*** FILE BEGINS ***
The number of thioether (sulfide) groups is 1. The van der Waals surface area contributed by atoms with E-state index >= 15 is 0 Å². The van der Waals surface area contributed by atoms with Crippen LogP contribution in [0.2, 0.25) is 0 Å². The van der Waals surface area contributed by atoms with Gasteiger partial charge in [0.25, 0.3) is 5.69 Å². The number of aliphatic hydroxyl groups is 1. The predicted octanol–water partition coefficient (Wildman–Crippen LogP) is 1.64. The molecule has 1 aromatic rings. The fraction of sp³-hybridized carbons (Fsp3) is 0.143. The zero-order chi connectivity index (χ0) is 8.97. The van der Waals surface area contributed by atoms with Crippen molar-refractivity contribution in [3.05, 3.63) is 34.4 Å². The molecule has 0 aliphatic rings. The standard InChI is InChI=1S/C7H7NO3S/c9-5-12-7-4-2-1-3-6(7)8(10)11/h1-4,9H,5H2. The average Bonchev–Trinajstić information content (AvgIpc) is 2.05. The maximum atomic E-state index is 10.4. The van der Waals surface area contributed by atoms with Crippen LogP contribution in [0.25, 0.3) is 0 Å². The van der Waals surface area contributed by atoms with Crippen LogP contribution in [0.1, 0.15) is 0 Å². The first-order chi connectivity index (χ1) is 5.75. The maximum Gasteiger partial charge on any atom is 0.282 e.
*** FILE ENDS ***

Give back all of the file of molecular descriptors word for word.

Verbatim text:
The number of thioether (sulfide) groups is 1. The van der Waals surface area contributed by atoms with E-state index >= 15 is 0 Å². The van der Waals surface area contributed by atoms with Crippen LogP contribution in [0.2, 0.25) is 0 Å². The van der Waals surface area contributed by atoms with Gasteiger partial charge in [0.25, 0.3) is 5.69 Å². The number of aliphatic hydroxyl groups is 1. The predicted octanol–water partition coefficient (Wildman–Crippen LogP) is 1.64. The molecule has 1 aromatic rings. The fraction of sp³-hybridized carbons (Fsp3) is 0.143. The zero-order chi connectivity index (χ0) is 8.97. The van der Waals surface area contributed by atoms with Crippen molar-refractivity contribution in [3.05, 3.63) is 34.4 Å². The molecule has 0 aliphatic rings. The standard InChI is InChI=1S/C7H7NO3S/c9-5-12-7-4-2-1-3-6(7)8(10)11/h1-4,9H,5H2. The average Bonchev–Trinajstić information content (AvgIpc) is 2.05. The maximum atomic E-state index is 10.4. The van der Waals surface area contributed by atoms with Crippen LogP contribution in [0.25, 0.3) is 0 Å². The van der Waals surface area contributed by atoms with Crippen LogP contribution in [0.1, 0.15) is 0 Å². The first-order chi connectivity index (χ1) is 5.75. The maximum Gasteiger partial charge on any atom is 0.282 e.